Vickram Minhas—How a family business entrepreneur found the confidence to drive change
Vickram Minhas: Master of Business Administration, 2017
Based in: Grande Prairie, Alta.
Vickram Minhas is only 31, but he’s already built a career as varied—and successful—as it is short. A pharmacist, he owns his own shop in Valleyview, Alta., 350 km north of Edmonton. Now, he’s opening Valleyview’s first cannabis store, planning for a second in Slave Lake and a third in Grande Prairie, his birthplace. Minhas’ journey from pills to plants includes such stops along the way as car salesman, real estate developer, hotelier and—crucially—Athabasca University MBA graduate, the distinction he believes gave him the confidence to go for it all.
“I cannot exaggerate the value of what I learned through the MBA program.”– Vikram Minhas, MBA '17
“I cannot exaggerate the value of what I learned through the MBA program” he says. It’s also the case that an appetite for the new and unknown runs in the family. Minhas grew up in a household of two patriarchs: his father and uncle, who both arrived in northern Alberta from Punjab in the 1970s and took logging jobs deep in the bush. Together, they set up house with their wives and parents, and collectively, they raised Minhas, his sister, and cousins. At the same time, the family built a stump-to-dump logging truck business that peaked in the 2000s at almost four dozen vehicles. It was 24-hour work, especially in winter when the earth hardens to accommodate greater loads. Minhas watched his dad and uncle work tirelessly, taking midnight calls and stamping out logistical fires. He’d inherit their drive.
Minhas moved to Edmonton to study pharmacy at the University of Alberta, returning home each summer to sell cars at another family enterprise: a Mazda dealership. The summer before graduating, he came back home to learn they’d fired the manager; suddenly, at 21, he was thrust into the demanding job of running the dealership. “I was thrown to the dogs,” he says. “It was the most stressful summer of my life.” But he flourished. Today, the family owns 5 car dealerships along with 4 hotels—“diversify” may be the family motto.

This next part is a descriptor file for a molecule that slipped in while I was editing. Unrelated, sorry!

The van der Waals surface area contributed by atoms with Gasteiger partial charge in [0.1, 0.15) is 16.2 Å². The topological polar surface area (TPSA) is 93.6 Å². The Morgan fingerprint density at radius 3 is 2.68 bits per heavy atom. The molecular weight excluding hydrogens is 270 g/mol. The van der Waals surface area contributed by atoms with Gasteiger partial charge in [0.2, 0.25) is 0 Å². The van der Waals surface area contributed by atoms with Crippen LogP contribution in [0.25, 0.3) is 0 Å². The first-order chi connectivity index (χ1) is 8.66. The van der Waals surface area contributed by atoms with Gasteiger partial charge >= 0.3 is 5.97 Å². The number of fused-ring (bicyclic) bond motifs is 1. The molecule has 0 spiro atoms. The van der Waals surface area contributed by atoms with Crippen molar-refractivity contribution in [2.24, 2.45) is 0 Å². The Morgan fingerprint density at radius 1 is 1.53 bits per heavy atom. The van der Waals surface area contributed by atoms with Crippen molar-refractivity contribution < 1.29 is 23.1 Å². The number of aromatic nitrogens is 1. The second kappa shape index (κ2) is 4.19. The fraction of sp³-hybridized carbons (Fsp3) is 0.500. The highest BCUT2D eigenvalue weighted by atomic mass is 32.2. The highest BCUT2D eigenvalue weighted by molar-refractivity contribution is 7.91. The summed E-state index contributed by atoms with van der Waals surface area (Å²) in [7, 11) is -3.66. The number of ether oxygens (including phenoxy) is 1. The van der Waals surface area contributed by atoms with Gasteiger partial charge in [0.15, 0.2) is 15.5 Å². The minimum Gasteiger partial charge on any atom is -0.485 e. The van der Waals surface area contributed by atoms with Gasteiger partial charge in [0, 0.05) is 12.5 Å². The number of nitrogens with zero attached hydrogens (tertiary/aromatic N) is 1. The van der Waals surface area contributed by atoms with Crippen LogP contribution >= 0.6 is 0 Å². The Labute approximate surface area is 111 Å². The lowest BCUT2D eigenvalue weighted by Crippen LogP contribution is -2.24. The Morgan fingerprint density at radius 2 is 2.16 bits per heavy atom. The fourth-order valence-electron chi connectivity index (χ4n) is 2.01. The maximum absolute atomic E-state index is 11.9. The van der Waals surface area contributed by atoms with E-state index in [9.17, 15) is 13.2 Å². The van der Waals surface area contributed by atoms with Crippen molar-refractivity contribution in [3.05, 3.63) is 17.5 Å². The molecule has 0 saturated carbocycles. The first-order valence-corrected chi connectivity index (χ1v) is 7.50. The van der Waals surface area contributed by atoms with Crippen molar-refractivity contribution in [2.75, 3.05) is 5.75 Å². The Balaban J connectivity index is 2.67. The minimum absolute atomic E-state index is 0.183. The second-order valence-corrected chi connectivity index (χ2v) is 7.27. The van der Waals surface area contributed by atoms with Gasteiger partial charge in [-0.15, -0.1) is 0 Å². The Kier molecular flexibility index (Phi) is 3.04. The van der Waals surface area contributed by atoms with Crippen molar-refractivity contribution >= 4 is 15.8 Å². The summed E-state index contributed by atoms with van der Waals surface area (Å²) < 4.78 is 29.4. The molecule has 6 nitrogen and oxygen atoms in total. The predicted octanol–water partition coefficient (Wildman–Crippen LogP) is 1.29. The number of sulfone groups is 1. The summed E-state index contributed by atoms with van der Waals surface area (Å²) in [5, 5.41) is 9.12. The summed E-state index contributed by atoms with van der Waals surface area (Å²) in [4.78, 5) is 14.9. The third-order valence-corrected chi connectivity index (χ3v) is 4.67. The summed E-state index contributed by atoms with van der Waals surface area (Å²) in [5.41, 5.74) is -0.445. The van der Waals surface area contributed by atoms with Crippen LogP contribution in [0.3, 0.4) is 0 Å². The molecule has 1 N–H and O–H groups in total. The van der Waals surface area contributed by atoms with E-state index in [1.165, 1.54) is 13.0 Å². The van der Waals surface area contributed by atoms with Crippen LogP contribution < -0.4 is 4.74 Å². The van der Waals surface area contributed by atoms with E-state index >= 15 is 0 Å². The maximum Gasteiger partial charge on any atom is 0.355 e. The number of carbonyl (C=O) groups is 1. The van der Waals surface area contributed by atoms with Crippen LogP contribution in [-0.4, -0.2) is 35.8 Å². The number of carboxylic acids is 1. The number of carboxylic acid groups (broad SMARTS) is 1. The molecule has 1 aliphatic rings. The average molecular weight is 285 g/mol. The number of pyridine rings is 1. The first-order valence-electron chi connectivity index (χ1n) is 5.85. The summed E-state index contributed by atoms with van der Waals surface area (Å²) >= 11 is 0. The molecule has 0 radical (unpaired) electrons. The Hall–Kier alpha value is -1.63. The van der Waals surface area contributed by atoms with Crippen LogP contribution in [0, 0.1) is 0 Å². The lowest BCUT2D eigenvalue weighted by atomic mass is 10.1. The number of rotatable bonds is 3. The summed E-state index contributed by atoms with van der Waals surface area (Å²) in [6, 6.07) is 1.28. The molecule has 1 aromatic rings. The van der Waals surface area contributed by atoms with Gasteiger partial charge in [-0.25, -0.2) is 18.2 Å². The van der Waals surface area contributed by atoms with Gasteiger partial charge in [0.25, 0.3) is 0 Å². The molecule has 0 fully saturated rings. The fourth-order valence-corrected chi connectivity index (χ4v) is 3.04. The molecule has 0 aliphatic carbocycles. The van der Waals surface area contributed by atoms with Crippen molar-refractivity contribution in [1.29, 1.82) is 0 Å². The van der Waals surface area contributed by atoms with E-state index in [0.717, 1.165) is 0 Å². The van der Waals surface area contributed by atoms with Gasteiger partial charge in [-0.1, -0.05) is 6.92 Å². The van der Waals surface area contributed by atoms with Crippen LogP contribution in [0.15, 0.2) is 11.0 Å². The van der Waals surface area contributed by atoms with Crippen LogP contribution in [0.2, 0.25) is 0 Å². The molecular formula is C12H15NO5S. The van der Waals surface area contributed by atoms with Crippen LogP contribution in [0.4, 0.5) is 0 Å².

In 2009, Minhas began working as a pharmacist in Grande Prairie. Shortly after, his uncle died, forcing the family to look at who would inherit his management role. Minhas eventually filled the job, stewarding three major land developments, totalling 300 acres and valued at nearly $50 million, including retail malls, hotels, and a seniors’ home. “Give me a raw piece of farmland and I’ll develop it,” he laughs.
Still, the pressure was enormous, and with little business experience, Minhas says “I found myself with quite a few confidence and competency issues—it was a big learning curve.” He looked around for a good MBA program. When he saw the Athabasca University curriculum he knew he’d found the one for him. This was around the time he and his wife had their first of three children. Every night at 8 p.m., after the baby was put to sleep, Minhas worked on his lessons, often hitting the books until midnight or later. “It really helped me to believe in what I was doing,” he says, “and get a proper understanding of it.”
“It really helped me to believe in what I was doing, and get a proper understanding of it.”– Vikram Minhas
Minhas wasted little time putting his newfound confidence to work, and built his own successful Valleyview pharmacy. A second venture followed when Minhas opened Grande Prairie’s first co-working business, which lets out shared and flexible office space to other enterprises (and which at the same time became his own headquarters).
“There are a lot of times in your MBA when you feel you're far from the light. It's just a matter of: okay, put your head down, keep going, keep going. And you do, and you will succeed.”– Vikram Minhas
Then, in 2017, came news that Canada’s cannabis laws would be changing. “I don’t smoke, but it was a new industry and that got my juices going,” he says. He incorporated a business—URBN Leaf Cannabis Company—and submitted an application to Alberta’s retail cannabis licensing body the day after they began accepting them. He fashioned a brand and store design, located properties, and built the shops. The company opened its doors in December.
None of it came easy. “You’re disrupting a lot when you open a cannabis store,” he says. “There’s push back from the city and community members saying ‘No, I don’t want a cannabis store.’ You’re disrupting old ways of thinking and doing business.”
All along, Minhas remembered what he learned at Athabasca University about perseverance.
“There are a lot of times in your MBA when you feel you’re far from the light,” he says. “It’s just a matter of: okay, put your head down, keep going, keep going. And you do, and you will succeed.”
Learn more about AU’s MBA program.